Essay - Communicative Approach Introduction in Today's Esl (English as a Second...


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Communicative Approach

Introduction

In today's ESL (English as a second language) and EFL (English ***** a foreign l*****nguage) classrooms, there are a number of te*****ching methods ***** learning approaches in place, designed to assist the students ***** maximizing their language ***** potential. Most educators in the field of *****/EFL currently agree that curriculums involving more than just the mechanics ***** language are vital to improving the level of discourse among *****, and as such, agree ***** certain methods ***** instruction are more suited for this goal. In light of this, many ESL ***** EFL educators are turning to the communicative approach to language in an effort ***** improve the discourse level of spoken English to ESL and EFL students.

This literature review will focus on the ***** approach to language learning, and will include a discussion on the basic tenants ***** the *****ory. Additionally, methods utilizing this concept within the classroom setting will be explored. Further, this ***** will analyze the discourse level of spoken *****, and will examine ways in which educators today instruct students in this discourse level.

What is the Communicative Approach?

The communicative ***** to ***** learning ***** based on the premise that the audiolingual method ***** teaching language, which relies primarily on drills and ***** repetition and memorization of words, in *****effective in terms of actual language comprehension (Galloway, 1). The underly*****g principle, then, is that ***** ***** not simply words ***** grammatical structure, but is instead to be understood as a tool for conveying information and maintaining relationships in an interactive way with the rest of ***** social world (Johnston, 29). It is not just the words ***** the language or the stringing toge*****r of those words that are imperative to ***** instruction, but also the substance of what is *****ing conveyed.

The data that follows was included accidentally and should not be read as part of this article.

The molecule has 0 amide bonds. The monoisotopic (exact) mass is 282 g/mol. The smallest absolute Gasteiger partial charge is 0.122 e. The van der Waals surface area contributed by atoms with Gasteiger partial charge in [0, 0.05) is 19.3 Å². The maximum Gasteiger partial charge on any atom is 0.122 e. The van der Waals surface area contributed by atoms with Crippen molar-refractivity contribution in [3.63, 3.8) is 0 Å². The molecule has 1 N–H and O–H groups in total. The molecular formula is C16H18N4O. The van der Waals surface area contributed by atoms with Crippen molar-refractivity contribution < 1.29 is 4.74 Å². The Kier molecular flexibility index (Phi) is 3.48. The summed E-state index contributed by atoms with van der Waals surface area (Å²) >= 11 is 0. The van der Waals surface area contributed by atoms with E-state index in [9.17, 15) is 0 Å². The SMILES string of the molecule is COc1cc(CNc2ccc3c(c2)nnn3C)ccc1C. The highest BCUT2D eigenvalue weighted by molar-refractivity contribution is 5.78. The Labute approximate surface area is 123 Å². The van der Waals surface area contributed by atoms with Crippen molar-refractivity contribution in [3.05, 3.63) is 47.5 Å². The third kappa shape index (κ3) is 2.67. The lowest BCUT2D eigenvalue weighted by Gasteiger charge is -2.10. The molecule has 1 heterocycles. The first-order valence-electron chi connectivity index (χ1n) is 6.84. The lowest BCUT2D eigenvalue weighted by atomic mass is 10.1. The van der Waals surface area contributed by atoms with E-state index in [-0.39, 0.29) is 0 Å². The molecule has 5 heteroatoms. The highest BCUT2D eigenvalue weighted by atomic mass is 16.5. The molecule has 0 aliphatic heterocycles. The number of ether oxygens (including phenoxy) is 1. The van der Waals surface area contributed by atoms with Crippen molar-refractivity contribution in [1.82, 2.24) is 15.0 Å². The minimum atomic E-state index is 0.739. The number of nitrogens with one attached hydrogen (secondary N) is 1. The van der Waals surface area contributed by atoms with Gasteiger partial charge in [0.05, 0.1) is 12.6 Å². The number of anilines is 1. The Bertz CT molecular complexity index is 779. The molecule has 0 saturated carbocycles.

During ***** 1970's, educators and linguists began to realize their students were ***** learning "realistic" language, in the sense that their second language students were not able ***** converse on a "whole" level (Galloway, 1). While the ***** could convey information, the substance ***** that information w***** often fragmented, consisting of short bursts of learned phrases ra*****r ***** an entire conceptual idea. While students could speak the language they were *****, they did ***** possess the ability to use appropriate social gestures ***** help ***** thoughts, *****ir facial expressions did not convey emotion, and their language did not flow smoothly from concept to concept (*****, 1). Thus, educators developed communicative-style teaching *****s, ***** promoted genuine language use and real conversations within the classroom setting.

***** result of these *****s is know in *****'s ***** ***** ***** classrooms as the communicative approach to ***** instruction. Communicative learning methods employ real-life situations and real-life conversations within a cl*****sroom. Rather than simple learning techniques ***** lists of memorized words, the educator designs situations that require students to communicate in complete thoughts and ideas (*****, 29). These situations mimic ***** students would encounter ***** their normal, daily lives (Galloway, 1).

Communicative approaches ***** learning have two

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